At a time of globalisation and huge digital advances, it is unacceptable that more than six million children under the age of 15 die every year, that is, one child every five seconds! Most children under the age of five die from avoidable causes. According to estimates, if we do not act quickly, more than 55 million children under the age of five, half of them newborns, will lose their lives by 2030.
It is inconceivable that more than 152 million children are deprived of childhood and education because they are forced to work, in agriculture, sweatshops, or mines. This is not to mention those who suffer the worst forms of exploitation, such as slavery, prostitution or recruitment as child soldiers.
Last month the UN alerted states to the situation of children deprived of their liberty. More than 1.5 million children are behind bars, in most cases without contact with the outside world.
These are frightening and chilling figures that mean many smiles are stolen from the innocent.
We take the opportunity offered to us by the new legislature to elaborate together concrete proposals and define clear objectives for the next five years. I would like to pay tribute here to the commitment of President-elect Mrs von der Leyen. She has made the protection of children's rights one of her political priorities, to which, I am sure, Parliament will offer her full support.
This conference should be considered as an important contribution to the strategy on the rights of the child which will be proposed by the designated Commissioner (for Democracy and Demography), Mrs Šuica, and which we hope will be presented very soon in the European Parliament. Parliament is also working on a new resolution, which will be put to a vote next week and can draw on our discussions today.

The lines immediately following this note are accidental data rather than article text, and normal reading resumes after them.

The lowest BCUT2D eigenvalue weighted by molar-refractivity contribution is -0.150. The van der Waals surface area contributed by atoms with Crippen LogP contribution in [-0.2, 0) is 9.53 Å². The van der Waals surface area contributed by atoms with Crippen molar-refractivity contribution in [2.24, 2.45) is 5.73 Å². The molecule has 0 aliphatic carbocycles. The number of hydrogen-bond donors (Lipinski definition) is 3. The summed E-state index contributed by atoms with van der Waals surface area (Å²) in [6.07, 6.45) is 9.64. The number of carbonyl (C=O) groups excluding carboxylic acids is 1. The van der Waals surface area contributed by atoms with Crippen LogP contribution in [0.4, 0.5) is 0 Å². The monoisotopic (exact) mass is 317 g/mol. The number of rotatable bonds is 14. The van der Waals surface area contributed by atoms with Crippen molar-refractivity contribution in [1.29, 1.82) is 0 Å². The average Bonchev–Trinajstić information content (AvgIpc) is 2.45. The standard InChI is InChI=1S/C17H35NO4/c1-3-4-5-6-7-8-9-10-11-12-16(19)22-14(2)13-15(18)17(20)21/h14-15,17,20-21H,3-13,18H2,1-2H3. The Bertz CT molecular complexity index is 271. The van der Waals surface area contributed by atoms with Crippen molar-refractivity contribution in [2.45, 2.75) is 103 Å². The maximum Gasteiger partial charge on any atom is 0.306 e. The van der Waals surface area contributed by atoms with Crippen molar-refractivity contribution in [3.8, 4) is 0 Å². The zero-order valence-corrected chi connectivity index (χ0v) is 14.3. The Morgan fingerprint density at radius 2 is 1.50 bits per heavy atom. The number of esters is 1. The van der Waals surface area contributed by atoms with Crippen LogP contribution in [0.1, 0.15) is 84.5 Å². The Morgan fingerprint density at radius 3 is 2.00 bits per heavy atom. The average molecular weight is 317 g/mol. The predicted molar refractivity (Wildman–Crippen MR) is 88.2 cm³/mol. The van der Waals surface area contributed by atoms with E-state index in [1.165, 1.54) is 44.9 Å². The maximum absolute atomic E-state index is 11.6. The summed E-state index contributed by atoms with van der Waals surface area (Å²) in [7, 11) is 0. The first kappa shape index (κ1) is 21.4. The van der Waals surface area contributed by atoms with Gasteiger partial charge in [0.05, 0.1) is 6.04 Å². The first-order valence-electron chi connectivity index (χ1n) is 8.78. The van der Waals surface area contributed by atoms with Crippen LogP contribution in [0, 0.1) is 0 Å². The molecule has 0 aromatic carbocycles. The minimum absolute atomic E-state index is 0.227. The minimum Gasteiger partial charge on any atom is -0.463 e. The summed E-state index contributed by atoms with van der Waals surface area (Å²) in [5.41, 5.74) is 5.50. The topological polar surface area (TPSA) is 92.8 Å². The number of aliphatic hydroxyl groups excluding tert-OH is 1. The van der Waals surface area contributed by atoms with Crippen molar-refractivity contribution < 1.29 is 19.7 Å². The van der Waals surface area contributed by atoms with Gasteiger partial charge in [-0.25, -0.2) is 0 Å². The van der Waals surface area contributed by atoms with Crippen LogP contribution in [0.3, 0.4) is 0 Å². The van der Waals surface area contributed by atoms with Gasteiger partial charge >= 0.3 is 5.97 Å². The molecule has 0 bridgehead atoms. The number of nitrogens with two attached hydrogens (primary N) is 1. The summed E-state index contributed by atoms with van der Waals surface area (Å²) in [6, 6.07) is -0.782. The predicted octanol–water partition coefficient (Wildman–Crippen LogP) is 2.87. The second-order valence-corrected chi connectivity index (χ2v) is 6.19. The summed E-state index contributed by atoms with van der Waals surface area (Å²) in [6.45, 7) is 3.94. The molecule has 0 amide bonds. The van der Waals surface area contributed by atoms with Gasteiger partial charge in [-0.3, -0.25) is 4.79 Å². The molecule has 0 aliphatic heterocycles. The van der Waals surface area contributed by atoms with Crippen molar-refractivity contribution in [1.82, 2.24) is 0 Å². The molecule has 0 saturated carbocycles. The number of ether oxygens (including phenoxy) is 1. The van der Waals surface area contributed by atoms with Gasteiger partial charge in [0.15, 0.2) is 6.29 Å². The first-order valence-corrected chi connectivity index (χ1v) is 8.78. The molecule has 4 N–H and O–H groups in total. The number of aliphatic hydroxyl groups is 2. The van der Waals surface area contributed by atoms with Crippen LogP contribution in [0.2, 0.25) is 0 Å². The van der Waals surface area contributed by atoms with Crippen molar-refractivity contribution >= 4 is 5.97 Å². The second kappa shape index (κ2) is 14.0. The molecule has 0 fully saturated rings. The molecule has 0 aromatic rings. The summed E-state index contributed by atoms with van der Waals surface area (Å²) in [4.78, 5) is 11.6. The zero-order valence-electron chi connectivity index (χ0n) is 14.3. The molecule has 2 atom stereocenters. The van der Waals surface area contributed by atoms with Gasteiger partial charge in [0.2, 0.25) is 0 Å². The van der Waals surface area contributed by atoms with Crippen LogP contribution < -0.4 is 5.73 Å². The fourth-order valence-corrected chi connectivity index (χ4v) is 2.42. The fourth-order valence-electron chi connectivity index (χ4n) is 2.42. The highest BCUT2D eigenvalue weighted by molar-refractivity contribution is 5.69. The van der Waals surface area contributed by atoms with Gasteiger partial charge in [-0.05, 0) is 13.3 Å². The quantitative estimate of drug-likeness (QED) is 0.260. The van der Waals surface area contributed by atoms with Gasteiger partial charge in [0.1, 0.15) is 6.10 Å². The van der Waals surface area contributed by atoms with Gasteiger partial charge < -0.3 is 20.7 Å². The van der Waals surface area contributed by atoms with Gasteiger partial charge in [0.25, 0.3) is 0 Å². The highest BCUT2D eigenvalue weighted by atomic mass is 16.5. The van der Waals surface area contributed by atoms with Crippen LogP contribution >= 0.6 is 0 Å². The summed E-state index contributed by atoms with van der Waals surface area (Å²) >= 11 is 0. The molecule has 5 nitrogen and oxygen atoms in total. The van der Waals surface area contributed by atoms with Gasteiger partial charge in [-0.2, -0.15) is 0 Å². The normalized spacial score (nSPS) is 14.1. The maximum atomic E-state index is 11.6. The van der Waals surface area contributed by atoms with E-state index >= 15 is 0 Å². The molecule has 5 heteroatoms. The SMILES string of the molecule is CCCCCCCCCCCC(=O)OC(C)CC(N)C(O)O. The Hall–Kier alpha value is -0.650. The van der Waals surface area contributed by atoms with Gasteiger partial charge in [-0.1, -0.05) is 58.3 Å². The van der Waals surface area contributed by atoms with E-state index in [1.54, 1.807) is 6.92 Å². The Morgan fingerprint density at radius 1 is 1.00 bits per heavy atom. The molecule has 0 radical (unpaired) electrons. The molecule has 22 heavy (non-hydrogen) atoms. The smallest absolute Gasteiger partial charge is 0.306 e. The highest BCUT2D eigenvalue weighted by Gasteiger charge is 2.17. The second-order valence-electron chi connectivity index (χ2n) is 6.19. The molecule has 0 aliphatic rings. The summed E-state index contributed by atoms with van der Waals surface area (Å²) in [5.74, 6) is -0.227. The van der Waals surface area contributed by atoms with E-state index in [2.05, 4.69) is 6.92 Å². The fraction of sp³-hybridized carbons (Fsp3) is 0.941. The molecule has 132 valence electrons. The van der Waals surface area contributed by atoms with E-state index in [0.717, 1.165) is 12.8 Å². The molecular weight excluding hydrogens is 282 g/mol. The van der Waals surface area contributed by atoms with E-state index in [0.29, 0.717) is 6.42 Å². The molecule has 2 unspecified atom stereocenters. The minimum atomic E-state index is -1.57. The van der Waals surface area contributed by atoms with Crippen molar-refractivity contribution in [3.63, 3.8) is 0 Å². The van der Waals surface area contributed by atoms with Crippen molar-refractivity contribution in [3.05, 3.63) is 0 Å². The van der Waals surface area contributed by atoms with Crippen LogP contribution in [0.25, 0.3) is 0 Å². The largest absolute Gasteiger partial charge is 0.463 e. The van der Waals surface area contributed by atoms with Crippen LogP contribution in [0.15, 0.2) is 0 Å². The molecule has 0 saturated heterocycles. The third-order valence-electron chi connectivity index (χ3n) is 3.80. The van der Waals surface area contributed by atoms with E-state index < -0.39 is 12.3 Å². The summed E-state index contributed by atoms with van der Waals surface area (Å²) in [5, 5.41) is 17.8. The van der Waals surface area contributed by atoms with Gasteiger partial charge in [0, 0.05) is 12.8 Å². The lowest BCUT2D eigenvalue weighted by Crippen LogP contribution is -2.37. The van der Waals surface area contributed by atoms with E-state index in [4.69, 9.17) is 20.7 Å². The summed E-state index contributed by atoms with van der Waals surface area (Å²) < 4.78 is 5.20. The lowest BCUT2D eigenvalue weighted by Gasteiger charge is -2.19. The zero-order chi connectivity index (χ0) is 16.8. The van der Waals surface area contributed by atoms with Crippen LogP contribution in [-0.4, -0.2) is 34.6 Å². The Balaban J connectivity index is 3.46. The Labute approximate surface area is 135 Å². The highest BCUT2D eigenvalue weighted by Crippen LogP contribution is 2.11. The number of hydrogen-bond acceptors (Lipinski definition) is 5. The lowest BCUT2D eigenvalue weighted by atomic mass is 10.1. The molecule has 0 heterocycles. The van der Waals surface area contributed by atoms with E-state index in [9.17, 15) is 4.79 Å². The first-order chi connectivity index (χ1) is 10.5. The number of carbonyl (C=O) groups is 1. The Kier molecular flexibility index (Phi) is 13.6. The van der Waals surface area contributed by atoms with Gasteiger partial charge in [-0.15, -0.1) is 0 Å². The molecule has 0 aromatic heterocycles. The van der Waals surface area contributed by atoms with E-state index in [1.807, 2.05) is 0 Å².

The European Parliament has called for the promotion and protection of the rights of the child through the EU's foreign policy, and has asked the Commission to propose a strategy and an action plan to achieve this goal. Furthermore, in the last two years the European Parliament has also been more involved in promoting and protecting the rights of the child by designating a coordinator for children's rights, Vice-President of Parliament, Mrs Ewa Kopacz.
As President of Parliament, I agree with UNICEF that the rights of the child are closely linked to achieving sustainable development goals. Special efforts must be made to end the abuse and exploitation of children as well as violence against them, to ensure the eradication of poverty, to improve education and access to good nutrition and health services.
I therefore thank the panelists for having accepted to share with us their experience, their commitment and their vision of a fair and worthy future for children.
In addition, since it seemed important to us that the voice of the main interested parties also resonate in this hemicycle, let me especially thank Akhrat, Rania, Sioda, Maria and Bereket.
I encourage all the children present to intervene today in this hemicycle, but also whenever they have the opportunity to do so in everyday life. This right to expression and participation is key to the Convention. Use it, as many of you do in defense of the climate. We adults have, the moral, legal and political obligation to listen to your concerns and to act.
To conclude, on behalf of all the numerous participants present here, allow me, Majesty, to tell you that it is a great honor to receive you in the house of European citizens and to express our deep gratitude to you for the tireless commitment you have given over many years to children’s causes.
Thank you for your attention.